• Drew Cannon, page 32: “I really want to predict that McCallum’s arrival in the Horizon League will be like dropping the Beatles into the rock world of 1962–especially since, with his dad coaching, the cautionary tale of Adrion Graves‘ 113 freshman minutes will likely be moot.”
  • Yours truly, pp. 210-11: “The conventional wisdom looks at a defense that is already excellent and talent like Eli Holman, McCallum, and 6-6 wing Chase Simon and says that this team will finish second to Butler. I might agree with the conventional wisdom if Detroit had a conventional offense, one that included threes. But assuming UDM is again all-paint and no-perimeter this year, they will again be one of the easiest scouts in D-I. I’m predicting 1.05 points per trip or fewer on offense and a fourth-place finish.”

Of course the problem with me saying that the Detroit offense is doomed to mediocrity because they never shoot threes is that Coach McCallum could well read those words, slap his forehead, and say “This Gasaway’s a genius! [I get that a lot.] Let’s acknowledge it’s not 1983 anymore and start attempting some of these ‘three-point shots’ that the youngsters talk about nowadays.” The mere act of stating the prediction can mess up its accuracy. (How Hegelian!)

So, yeah, whether they’re good or merely average, the Titans should be noteworthy in 2011. I for one will be keeping a close eye on Dick Vitale‘s old program

BONUS programming note! I’ll be doing the live-chat thing to plug the book and talk hoops Wednesday at 1 Eastern. Post your question(s) in advance right here.   

November 7, 2010

Holiday Impresses in Huskies’ Exhibiton

Filed under: Uncategorized — Kevin Pelton @ 2:23 am

SEATTLE – While they enter the 2010-11 season as the favorites in the Pac-10 conference, the Washington Huskies also face a challenging question: how to replace the production lost with the departure of Quincy Pondexter, a first-round pick last June. In College Basketball Prospectus 2010-11, we suggest that Matthew Bryan-Amaning is likely to step up.

Bryan-Amaning did not disappoint Saturday, scoring a game-high 20 points as the Huskies handled an overmatched team from St. Martin’s in nearby Lacey in an exhibition game at Hec Edmunson Pavilion, but another senior also made his presence felt. Justin Holiday, heretofore known solely for his defensive work, nearly matched Bryan-Amaning with 18 points on 6-of-11 shooting, including a perfect 4-of-4 mark beyond the arc. For a player who made 11 three-pointers total in his first three years, the improved shooting was stunning. The work Holiday has put in over the summer and the confidence gained from entering the season as a starter seem to have made a big difference.

Holiday literally replaced Pondexter in the Washington lineup, sliding down to power forward to make room for wing Scott Suggs in the lineup. At 6’6″, 185, Holiday is tiny for a four-man, but the Huskies might stick with the smaller, quicker unit even after Darnell Gant returns from a groin injury. In particular, Holiday at power forward makes room for Washington’s glut of talented young wings. Suggs and freshmen Terrence Ross and C.J. Wilcox all scored double-figures, making a combined six three-pointers in 11 attempts. Lorenzo Romar will have a tough time finding minutes for all three players with Isaiah Thomas penciled in for 30 minutes a night at shooting guard. Thomas served primarily as playmaker Saturday, handing out a career-high 11 assists and taking just two shot attempts in 26 minutes.

The biggest curiosity on Saturday was sophomore JC transfer Aziz N’Diaye, a 7-footer from the Senegal who offers the Huskies much-needed size behind Bryan-Amaning. N’Diaye looked very raw in his Washington debut, fumbling a pair of passes and fouling out in 11 minutes. In fact, both UW centers fouled out, a scenario that could prove disastrous when the games start counting.

November 5, 2010

College Basketball Prospectus PDF update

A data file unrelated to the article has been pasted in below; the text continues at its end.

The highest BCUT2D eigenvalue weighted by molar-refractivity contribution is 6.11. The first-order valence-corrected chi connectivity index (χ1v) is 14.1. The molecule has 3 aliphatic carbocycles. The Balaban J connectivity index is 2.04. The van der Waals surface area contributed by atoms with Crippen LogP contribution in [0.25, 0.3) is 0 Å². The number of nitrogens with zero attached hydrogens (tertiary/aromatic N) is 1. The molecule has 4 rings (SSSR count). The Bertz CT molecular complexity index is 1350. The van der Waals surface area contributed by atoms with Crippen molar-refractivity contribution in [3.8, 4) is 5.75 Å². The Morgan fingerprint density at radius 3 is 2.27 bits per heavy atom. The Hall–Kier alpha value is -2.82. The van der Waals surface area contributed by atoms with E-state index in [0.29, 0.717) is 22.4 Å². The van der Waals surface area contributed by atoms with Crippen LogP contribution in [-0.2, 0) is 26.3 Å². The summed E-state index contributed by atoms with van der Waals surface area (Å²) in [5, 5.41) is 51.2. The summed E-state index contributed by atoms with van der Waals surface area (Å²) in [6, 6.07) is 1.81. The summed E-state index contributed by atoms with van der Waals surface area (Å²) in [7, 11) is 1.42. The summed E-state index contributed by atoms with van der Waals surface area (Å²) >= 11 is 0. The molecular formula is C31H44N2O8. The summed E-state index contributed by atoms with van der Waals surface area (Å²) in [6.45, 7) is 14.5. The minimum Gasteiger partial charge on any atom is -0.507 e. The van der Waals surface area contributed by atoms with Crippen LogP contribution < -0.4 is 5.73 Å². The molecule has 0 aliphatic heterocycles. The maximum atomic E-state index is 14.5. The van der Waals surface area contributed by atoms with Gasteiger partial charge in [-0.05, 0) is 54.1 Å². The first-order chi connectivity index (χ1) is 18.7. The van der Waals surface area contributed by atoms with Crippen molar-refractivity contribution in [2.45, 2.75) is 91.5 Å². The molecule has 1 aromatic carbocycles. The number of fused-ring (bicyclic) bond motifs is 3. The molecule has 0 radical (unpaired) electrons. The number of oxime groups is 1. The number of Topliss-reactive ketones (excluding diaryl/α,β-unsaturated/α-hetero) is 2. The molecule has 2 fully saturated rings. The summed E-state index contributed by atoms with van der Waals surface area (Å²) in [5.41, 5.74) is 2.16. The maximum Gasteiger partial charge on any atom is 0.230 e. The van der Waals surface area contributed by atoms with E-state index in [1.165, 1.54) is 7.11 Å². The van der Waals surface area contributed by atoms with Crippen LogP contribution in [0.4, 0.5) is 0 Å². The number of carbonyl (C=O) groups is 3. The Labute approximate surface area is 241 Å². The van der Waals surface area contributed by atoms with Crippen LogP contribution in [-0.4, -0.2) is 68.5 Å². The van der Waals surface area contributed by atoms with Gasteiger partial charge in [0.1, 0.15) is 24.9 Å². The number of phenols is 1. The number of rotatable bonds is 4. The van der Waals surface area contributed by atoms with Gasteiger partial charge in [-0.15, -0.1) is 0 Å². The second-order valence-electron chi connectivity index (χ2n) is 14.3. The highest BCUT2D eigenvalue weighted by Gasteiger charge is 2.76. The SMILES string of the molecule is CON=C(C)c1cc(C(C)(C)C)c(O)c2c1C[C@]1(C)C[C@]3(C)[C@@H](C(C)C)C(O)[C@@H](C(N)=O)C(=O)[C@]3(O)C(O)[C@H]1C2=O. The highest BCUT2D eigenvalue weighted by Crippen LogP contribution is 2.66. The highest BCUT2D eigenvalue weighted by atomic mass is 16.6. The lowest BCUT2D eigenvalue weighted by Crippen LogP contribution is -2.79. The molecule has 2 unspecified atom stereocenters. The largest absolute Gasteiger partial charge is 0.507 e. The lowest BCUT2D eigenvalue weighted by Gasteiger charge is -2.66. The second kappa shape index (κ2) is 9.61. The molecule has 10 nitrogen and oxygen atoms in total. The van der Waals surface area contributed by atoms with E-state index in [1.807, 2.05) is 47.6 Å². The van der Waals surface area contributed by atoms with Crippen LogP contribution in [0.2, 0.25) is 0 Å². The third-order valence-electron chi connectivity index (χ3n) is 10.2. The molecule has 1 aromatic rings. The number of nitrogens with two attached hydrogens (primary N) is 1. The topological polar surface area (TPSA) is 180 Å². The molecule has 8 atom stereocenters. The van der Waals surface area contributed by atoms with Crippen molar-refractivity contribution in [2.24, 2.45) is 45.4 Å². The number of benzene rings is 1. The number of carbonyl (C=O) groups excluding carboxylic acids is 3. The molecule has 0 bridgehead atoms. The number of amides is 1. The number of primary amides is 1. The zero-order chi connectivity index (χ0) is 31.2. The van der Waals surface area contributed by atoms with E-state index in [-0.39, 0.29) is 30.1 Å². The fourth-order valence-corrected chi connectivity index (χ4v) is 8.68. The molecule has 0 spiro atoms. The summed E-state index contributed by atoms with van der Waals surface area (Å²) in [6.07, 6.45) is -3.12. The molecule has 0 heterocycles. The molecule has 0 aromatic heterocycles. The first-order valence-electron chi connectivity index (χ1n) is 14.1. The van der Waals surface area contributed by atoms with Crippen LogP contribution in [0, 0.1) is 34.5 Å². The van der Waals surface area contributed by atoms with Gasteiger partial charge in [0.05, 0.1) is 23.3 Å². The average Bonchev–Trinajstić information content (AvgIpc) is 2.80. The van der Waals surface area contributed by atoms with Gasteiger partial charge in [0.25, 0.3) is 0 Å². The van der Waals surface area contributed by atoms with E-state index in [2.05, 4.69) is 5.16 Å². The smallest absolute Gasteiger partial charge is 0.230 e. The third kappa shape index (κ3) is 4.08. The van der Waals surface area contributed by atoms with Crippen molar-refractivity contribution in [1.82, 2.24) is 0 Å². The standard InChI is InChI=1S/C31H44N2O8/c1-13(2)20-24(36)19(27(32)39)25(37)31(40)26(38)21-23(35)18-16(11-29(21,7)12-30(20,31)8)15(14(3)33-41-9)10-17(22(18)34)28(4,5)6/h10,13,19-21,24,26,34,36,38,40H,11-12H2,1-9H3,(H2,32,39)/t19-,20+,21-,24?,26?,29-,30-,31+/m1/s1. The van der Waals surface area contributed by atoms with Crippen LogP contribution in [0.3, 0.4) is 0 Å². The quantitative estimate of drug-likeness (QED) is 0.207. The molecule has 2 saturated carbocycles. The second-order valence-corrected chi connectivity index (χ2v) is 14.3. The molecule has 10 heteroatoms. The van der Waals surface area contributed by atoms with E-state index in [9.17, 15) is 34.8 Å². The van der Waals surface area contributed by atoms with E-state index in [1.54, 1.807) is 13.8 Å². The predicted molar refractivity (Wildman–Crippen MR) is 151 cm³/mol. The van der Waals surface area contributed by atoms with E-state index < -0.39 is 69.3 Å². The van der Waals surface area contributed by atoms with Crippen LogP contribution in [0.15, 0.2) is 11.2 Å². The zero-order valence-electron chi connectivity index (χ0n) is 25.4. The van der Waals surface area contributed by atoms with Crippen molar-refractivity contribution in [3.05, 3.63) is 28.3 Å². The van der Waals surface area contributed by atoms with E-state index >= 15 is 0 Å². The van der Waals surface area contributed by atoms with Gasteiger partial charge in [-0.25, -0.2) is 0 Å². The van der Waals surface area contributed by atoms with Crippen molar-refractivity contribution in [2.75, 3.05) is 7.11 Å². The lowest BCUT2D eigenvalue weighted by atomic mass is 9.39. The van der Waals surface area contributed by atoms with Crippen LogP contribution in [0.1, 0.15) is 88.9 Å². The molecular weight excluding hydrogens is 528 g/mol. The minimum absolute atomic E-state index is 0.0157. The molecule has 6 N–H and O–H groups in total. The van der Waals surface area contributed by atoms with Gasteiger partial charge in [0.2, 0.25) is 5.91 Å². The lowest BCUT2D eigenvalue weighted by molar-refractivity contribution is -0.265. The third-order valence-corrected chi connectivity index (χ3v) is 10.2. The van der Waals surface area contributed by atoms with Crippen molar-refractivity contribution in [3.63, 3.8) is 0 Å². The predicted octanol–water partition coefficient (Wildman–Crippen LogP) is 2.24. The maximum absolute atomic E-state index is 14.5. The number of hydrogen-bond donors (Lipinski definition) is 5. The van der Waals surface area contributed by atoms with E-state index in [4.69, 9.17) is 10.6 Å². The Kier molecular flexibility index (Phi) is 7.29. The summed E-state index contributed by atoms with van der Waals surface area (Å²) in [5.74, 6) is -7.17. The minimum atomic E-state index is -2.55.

Filed under: cbp2010,Uncategorized — dpease @ 1:05 pm

We’ve just pushed the first update of the College Basketball Prospectus 2010-11 PDF, with a few very small updates. If you’ve purchased the PDF, as always, you’ll get all future updates for free. To download the updated PDF, visit your “manage my profile” page at Baseball Prospectus (or click here).

November 4, 2010

It’s out! College Basketball Prospectus 2010-11

Filed under: cbp2010,Uncategorized — John Gasaway @ 2:26 pm

The essential 359-page guide to the college hoops season is now available as a PDF for just $9.94. Why, that’s just pennies per tempo-free preview! The paperback version will be available from very soon and of course from Amazon soon after that.

We covered all 345 D-I teams. The PDF will look super nifty on your iPad. The guy who did the Foreword’s kind of well known.

Want to know what I think? You should buy this book.

November 1, 2010

Butler ’10, Mason ’06 combined: Kyle Whelliston joins Prospectus

Filed under: Uncategorized — John Gasaway @ 12:03 am

I am delighted to announce that Kyle Whelliston is now a regular contributor to Basketball Prospectus.

For six years Kyle has produced the best writing to be found anywhere on the planet on the subject of mid-major college basketball. He’s done so and will continune to do so at his home site, The Mid-Majority. He’s also done so at, at Basketball Times, and in his books, among other places. Now he’ll be doing it here.

I’ve read Kyle right from the start because he tells me things I didn’t know before. If Prospectus has a mission statement, that’s it: find out stuff you didn’t know before–other people will be interested too.

Soon our College Basketball Prospectus 2010-11 book will be out. This year we’ve covered all 345 teams in Division I. (Yes, 345, down from 347 last year. New Orleans and Winston Salem State, we hardly knew ye.)  Speaking knowledgeably about that many teams required the hard work of no fewer than 11 contributors, and when you get the book you’ll learn from Kyle just as I have. Which conference’s coaches talk the most smack at each other (unofficially)? Why does the nation’s leading returning scorer have a story that “not even the most inept college basketball feature writer could mess up”? Which mid-major has no problem at all getting power-conference opponents to come play at its arena? Grab the book, read Kyle, learn, and enjoy.

Everyone here at Prospectus is thrilled to have Kyle joining us. (My minutes from the meeting at Prospectus HQ where we discussed “Whether to bring Kyle on board” start and end with “Well, duh.”) You’ll forgive me if I talk a little smack. As I said when I first learned that Kyle would become a Prospectus contributor, I’ll put our starting five against any site of any size.

Welcome, Kyle.